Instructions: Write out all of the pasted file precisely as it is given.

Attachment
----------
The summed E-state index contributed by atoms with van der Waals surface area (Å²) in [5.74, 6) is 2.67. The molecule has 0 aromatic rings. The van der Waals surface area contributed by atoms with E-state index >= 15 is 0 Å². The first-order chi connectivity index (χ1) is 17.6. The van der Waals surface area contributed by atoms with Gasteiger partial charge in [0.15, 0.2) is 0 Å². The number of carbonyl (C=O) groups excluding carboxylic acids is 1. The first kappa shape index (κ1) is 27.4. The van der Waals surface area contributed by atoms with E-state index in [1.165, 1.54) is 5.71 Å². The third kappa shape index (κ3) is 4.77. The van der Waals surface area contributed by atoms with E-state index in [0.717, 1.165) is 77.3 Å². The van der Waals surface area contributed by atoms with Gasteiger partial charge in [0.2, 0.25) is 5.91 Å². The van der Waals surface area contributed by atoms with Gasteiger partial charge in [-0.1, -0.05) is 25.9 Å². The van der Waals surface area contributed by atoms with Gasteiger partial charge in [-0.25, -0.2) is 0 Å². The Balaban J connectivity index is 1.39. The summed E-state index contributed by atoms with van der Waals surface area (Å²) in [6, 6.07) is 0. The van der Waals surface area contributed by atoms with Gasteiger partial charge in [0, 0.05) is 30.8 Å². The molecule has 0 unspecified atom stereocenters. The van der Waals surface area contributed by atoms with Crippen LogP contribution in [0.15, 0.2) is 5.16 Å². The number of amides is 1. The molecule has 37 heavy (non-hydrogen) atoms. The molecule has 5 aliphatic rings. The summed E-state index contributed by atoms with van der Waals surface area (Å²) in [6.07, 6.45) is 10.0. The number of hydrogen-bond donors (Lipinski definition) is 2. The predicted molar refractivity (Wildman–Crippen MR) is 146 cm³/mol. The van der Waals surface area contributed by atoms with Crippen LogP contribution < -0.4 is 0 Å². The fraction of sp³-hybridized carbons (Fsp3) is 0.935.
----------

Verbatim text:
The summed E-state index contributed by atoms with van der Waals surface area (Å²) in [5.74, 6) is 2.67. The molecule has 0 aromatic rings. The van der Waals surface area contributed by atoms with E-state index >= 15 is 0 Å². The first-order chi connectivity index (χ1) is 17.6. The van der Waals surface area contributed by atoms with Gasteiger partial charge in [0.15, 0.2) is 0 Å². The number of carbonyl (C=O) groups excluding carboxylic acids is 1. The first kappa shape index (κ1) is 27.4. The van der Waals surface area contributed by atoms with E-state index in [1.165, 1.54) is 5.71 Å². The third kappa shape index (κ3) is 4.77. The van der Waals surface area contributed by atoms with E-state index in [0.717, 1.165) is 77.3 Å². The van der Waals surface area contributed by atoms with Gasteiger partial charge in [0.2, 0.25) is 5.91 Å². The van der Waals surface area contributed by atoms with Gasteiger partial charge in [-0.1, -0.05) is 25.9 Å². The van der Waals surface area contributed by atoms with Gasteiger partial charge in [-0.25, -0.2) is 0 Å². The Balaban J connectivity index is 1.39. The summed E-state index contributed by atoms with van der Waals surface area (Å²) in [6, 6.07) is 0. The van der Waals surface area contributed by atoms with Gasteiger partial charge in [0, 0.05) is 30.8 Å². The molecule has 0 unspecified atom stereocenters. The van der Waals surface area contributed by atoms with Crippen LogP contribution in [0.15, 0.2) is 5.16 Å². The number of amides is 1. The molecule has 37 heavy (non-hydrogen) atoms. The molecule has 5 aliphatic rings. The summed E-state index contributed by atoms with van der Waals surface area (Å²) in [6.07, 6.45) is 10.0. The number of hydrogen-bond donors (Lipinski definition) is 2. The predicted molar refractivity (Wildman–Crippen MR) is 146 cm³/mol. The van der Waals surface area contributed by atoms with Crippen LogP contribution < -0.4 is 0 Å². The fraction of sp³-hybridized carbons (Fsp3) is 0.935.